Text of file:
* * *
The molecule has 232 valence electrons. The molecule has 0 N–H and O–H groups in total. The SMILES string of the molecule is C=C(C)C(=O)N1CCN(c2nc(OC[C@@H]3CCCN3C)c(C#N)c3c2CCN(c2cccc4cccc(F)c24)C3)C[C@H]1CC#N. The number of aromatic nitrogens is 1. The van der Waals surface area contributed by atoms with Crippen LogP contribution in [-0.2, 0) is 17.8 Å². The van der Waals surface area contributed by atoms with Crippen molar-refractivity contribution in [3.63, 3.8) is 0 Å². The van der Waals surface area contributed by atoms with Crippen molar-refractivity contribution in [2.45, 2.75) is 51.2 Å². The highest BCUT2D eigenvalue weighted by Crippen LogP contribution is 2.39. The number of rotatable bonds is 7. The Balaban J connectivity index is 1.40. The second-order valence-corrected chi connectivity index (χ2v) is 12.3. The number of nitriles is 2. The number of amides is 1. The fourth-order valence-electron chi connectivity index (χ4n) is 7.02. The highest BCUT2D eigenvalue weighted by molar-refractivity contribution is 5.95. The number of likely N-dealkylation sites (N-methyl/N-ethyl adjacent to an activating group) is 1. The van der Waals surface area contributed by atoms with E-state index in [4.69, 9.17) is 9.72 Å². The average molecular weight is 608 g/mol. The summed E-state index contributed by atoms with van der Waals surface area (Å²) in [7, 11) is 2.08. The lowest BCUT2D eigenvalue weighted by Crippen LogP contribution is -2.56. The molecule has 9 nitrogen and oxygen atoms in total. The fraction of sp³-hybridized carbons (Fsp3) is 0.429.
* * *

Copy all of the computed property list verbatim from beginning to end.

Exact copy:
The molecule has 232 valence electrons. The molecule has 0 N–H and O–H groups in total. The SMILES string of the molecule is C=C(C)C(=O)N1CCN(c2nc(OC[C@@H]3CCCN3C)c(C#N)c3c2CCN(c2cccc4cccc(F)c24)C3)C[C@H]1CC#N. The number of aromatic nitrogens is 1. The van der Waals surface area contributed by atoms with Crippen LogP contribution in [-0.2, 0) is 17.8 Å². The van der Waals surface area contributed by atoms with Crippen molar-refractivity contribution in [3.63, 3.8) is 0 Å². The van der Waals surface area contributed by atoms with Crippen molar-refractivity contribution in [2.45, 2.75) is 51.2 Å². The highest BCUT2D eigenvalue weighted by Crippen LogP contribution is 2.39. The number of rotatable bonds is 7. The Balaban J connectivity index is 1.40. The second-order valence-corrected chi connectivity index (χ2v) is 12.3. The number of nitriles is 2. The number of amides is 1. The fourth-order valence-electron chi connectivity index (χ4n) is 7.02. The highest BCUT2D eigenvalue weighted by molar-refractivity contribution is 5.95. The number of likely N-dealkylation sites (N-methyl/N-ethyl adjacent to an activating group) is 1. The van der Waals surface area contributed by atoms with E-state index in [4.69, 9.17) is 9.72 Å². The average molecular weight is 608 g/mol. The summed E-state index contributed by atoms with van der Waals surface area (Å²) in [7, 11) is 2.08. The lowest BCUT2D eigenvalue weighted by Crippen LogP contribution is -2.56. The molecule has 9 nitrogen and oxygen atoms in total. The fraction of sp³-hybridized carbons (Fsp3) is 0.429.